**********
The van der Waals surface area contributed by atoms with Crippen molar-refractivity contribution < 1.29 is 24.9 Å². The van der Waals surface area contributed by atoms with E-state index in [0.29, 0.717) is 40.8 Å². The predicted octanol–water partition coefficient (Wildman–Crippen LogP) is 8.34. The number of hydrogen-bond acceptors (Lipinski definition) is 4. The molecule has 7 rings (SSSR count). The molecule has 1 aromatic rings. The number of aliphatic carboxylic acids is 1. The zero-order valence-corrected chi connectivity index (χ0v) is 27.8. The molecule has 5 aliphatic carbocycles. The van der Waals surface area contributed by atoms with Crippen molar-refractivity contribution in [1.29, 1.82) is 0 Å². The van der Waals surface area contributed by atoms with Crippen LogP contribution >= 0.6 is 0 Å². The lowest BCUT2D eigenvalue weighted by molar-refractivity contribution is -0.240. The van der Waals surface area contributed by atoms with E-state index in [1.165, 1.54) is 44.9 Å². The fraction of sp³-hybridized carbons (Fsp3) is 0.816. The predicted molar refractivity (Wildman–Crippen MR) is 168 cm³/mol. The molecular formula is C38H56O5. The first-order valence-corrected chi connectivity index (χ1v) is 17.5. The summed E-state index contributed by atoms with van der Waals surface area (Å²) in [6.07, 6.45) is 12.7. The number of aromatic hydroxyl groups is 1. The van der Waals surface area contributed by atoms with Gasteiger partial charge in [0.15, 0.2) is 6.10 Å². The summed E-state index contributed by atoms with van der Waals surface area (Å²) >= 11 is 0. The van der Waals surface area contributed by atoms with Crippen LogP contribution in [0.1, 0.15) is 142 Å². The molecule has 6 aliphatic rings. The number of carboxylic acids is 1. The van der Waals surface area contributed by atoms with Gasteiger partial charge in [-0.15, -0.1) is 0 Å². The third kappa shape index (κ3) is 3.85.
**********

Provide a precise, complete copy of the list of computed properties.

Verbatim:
The van der Waals surface area contributed by atoms with Crippen molar-refractivity contribution < 1.29 is 24.9 Å². The van der Waals surface area contributed by atoms with E-state index in [0.29, 0.717) is 40.8 Å². The predicted octanol–water partition coefficient (Wildman–Crippen LogP) is 8.34. The number of hydrogen-bond acceptors (Lipinski definition) is 4. The molecule has 7 rings (SSSR count). The molecule has 1 aromatic rings. The number of aliphatic carboxylic acids is 1. The zero-order valence-corrected chi connectivity index (χ0v) is 27.8. The molecule has 5 aliphatic carbocycles. The van der Waals surface area contributed by atoms with Crippen molar-refractivity contribution in [1.29, 1.82) is 0 Å². The van der Waals surface area contributed by atoms with Crippen LogP contribution >= 0.6 is 0 Å². The lowest BCUT2D eigenvalue weighted by molar-refractivity contribution is -0.240. The van der Waals surface area contributed by atoms with E-state index in [1.165, 1.54) is 44.9 Å². The fraction of sp³-hybridized carbons (Fsp3) is 0.816. The predicted molar refractivity (Wildman–Crippen MR) is 168 cm³/mol. The molecular formula is C38H56O5. The first-order valence-corrected chi connectivity index (χ1v) is 17.5. The summed E-state index contributed by atoms with van der Waals surface area (Å²) in [6.07, 6.45) is 12.7. The number of aromatic hydroxyl groups is 1. The van der Waals surface area contributed by atoms with Gasteiger partial charge in [0.15, 0.2) is 6.10 Å². The summed E-state index contributed by atoms with van der Waals surface area (Å²) >= 11 is 0. The van der Waals surface area contributed by atoms with Crippen LogP contribution in [0.1, 0.15) is 142 Å². The molecule has 6 aliphatic rings. The number of carboxylic acids is 1. The van der Waals surface area contributed by atoms with Gasteiger partial charge in [-0.15, -0.1) is 0 Å². The third kappa shape index (κ3) is 3.85.